Japanese beauty

In 1771, Utamaro addresses a topic that will glorify him throughout the country and will be associated with his name several centuries later. He is interested in writing prints with famous beauties of his time. And if at first he works more with group compositions or images of girls in full growth, then later he focuses on their portraits, becoming the discoverer and popularizer of Okubi-e prints (“big heads”). This allows him to focus on the inner world of the heroines and not only transmit their appearance, but also their emotions and character, which was a real revolution in the Ukiyo-e tradition.

His acquaintance with the publisher Tsutaya Juzaburo, with whom he worked until his death in 1797, also became a turning point in his career. The best engravers and printers worked under this publisher. This allowed the artist to create first-class quality paintings, as well as experimenting with paints and using mica powder, which gave the work a shimmer and a golden sheen.

Thanks to access to broad technical capabilities, he was able to achieve unprecedented brightness of shades and subtlety of lines, phenomenal for woodcuts. Few masters can see such intricate nuances for printing from wooden blocks as translucent objects behind which the outlines of other objects are visible, or filigree patterns on geisha outfits1, 2). What are only carps, floating in the waves on the kimono of one of "Beauties from Yoshiwara".

Victim of censorship

Like other Ukiyo-e masters, Utamaro worked in the erotic genre - shunga. More precisely, his shung prints are so frank that in the European tradition they would be called pornography and classified as obscenity. But in Japanese culture, such pictures were viewed more as a natural aspect of human existence and enjoyed the demands of representatives of all classes.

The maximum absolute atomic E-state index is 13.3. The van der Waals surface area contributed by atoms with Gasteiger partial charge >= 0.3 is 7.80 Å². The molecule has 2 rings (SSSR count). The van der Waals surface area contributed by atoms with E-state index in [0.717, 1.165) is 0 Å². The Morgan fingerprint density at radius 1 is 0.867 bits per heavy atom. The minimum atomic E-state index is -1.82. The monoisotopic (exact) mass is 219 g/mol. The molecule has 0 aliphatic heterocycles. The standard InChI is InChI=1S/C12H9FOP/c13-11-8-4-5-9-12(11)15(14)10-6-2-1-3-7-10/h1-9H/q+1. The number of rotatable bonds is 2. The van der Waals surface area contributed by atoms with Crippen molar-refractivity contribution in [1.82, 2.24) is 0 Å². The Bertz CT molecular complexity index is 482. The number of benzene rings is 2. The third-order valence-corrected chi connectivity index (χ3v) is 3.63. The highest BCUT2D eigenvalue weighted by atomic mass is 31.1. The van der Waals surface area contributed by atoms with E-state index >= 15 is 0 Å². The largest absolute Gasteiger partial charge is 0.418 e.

Kitagawa Utamaro still fell victim to censorship, but not at all for pornographic engravings, as one would assume. In 1790, a law was passed in Japan requiring that all prints coming out were approved by the censor. Over time, the requirements became increasingly stricter, and starting from 1799 even preliminary drafts had to be coordinated with representatives of the censorship.

Thus, it was strictly forbidden to depict state and military leaders, mention their names, or use family crests. Utamaro tried to circumvent this prohibition by slightly changing the names of his characters on an engraving, making fun of the lovingness of one of his modern Japanese rulers. The trick failed, and Utamaro was placed under house arrest with his hands tied for a period of 50 days.

It is considered that it was this incident that caused the artist’s subtle mental organization an irreparable injury, which eventually led him to the grave. The master went to the forefathers on October 31, 1806 at the age of 53 years, which was extremely young for the Japanese.

The author: Natalia Azarenko